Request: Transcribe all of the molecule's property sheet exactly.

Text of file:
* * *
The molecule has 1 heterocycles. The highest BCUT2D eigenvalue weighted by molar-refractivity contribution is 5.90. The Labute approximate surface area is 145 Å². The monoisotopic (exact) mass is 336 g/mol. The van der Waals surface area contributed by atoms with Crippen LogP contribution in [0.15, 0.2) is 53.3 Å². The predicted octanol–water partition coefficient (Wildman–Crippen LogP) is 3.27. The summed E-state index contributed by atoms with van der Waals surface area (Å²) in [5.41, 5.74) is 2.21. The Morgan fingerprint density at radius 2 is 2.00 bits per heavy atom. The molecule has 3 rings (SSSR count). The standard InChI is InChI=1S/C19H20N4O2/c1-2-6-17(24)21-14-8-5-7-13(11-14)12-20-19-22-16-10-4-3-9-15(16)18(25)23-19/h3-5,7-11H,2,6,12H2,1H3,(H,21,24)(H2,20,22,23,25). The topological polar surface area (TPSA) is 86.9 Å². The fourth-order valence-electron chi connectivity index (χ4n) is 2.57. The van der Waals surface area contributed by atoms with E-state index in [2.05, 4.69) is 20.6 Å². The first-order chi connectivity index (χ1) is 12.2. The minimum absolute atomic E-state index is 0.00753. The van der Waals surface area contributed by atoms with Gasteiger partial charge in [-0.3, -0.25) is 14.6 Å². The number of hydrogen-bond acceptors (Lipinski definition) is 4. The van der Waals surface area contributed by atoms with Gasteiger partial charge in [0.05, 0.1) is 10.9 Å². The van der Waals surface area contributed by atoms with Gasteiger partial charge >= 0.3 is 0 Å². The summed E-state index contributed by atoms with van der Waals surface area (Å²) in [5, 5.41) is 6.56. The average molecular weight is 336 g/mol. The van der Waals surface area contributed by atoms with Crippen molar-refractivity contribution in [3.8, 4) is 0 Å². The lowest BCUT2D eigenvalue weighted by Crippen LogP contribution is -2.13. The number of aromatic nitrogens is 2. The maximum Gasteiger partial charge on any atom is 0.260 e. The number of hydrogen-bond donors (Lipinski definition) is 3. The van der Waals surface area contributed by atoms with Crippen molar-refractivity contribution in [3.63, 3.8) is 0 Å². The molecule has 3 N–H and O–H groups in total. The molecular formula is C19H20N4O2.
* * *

The molecule has 1 heterocycles. The highest BCUT2D eigenvalue weighted by molar-refractivity contribution is 5.90. The Labute approximate surface area is 145 Å². The monoisotopic (exact) mass is 336 g/mol. The van der Waals surface area contributed by atoms with Crippen LogP contribution in [0.15, 0.2) is 53.3 Å². The predicted octanol–water partition coefficient (Wildman–Crippen LogP) is 3.27. The summed E-state index contributed by atoms with van der Waals surface area (Å²) in [5.41, 5.74) is 2.21. The Morgan fingerprint density at radius 2 is 2.00 bits per heavy atom. The molecule has 3 rings (SSSR count). The standard InChI is InChI=1S/C19H20N4O2/c1-2-6-17(24)21-14-8-5-7-13(11-14)12-20-19-22-16-10-4-3-9-15(16)18(25)23-19/h3-5,7-11H,2,6,12H2,1H3,(H,21,24)(H2,20,22,23,25). The topological polar surface area (TPSA) is 86.9 Å². The fourth-order valence-electron chi connectivity index (χ4n) is 2.57. The van der Waals surface area contributed by atoms with E-state index in [2.05, 4.69) is 20.6 Å². The first-order chi connectivity index (χ1) is 12.2. The minimum absolute atomic E-state index is 0.00753. The van der Waals surface area contributed by atoms with Gasteiger partial charge in [-0.3, -0.25) is 14.6 Å². The number of hydrogen-bond acceptors (Lipinski definition) is 4. The van der Waals surface area contributed by atoms with Gasteiger partial charge in [0.05, 0.1) is 10.9 Å². The van der Waals surface area contributed by atoms with Gasteiger partial charge >= 0.3 is 0 Å². The summed E-state index contributed by atoms with van der Waals surface area (Å²) in [5, 5.41) is 6.56. The average molecular weight is 336 g/mol. The van der Waals surface area contributed by atoms with Crippen molar-refractivity contribution in [3.8, 4) is 0 Å². The lowest BCUT2D eigenvalue weighted by Crippen LogP contribution is -2.13. The number of aromatic nitrogens is 2. The maximum Gasteiger partial charge on any atom is 0.260 e. The number of hydrogen-bond donors (Lipinski definition) is 3. The van der Waals surface area contributed by atoms with Crippen molar-refractivity contribution in [3.63, 3.8) is 0 Å². The molecule has 3 N–H and O–H groups in total. The molecular formula is C19H20N4O2.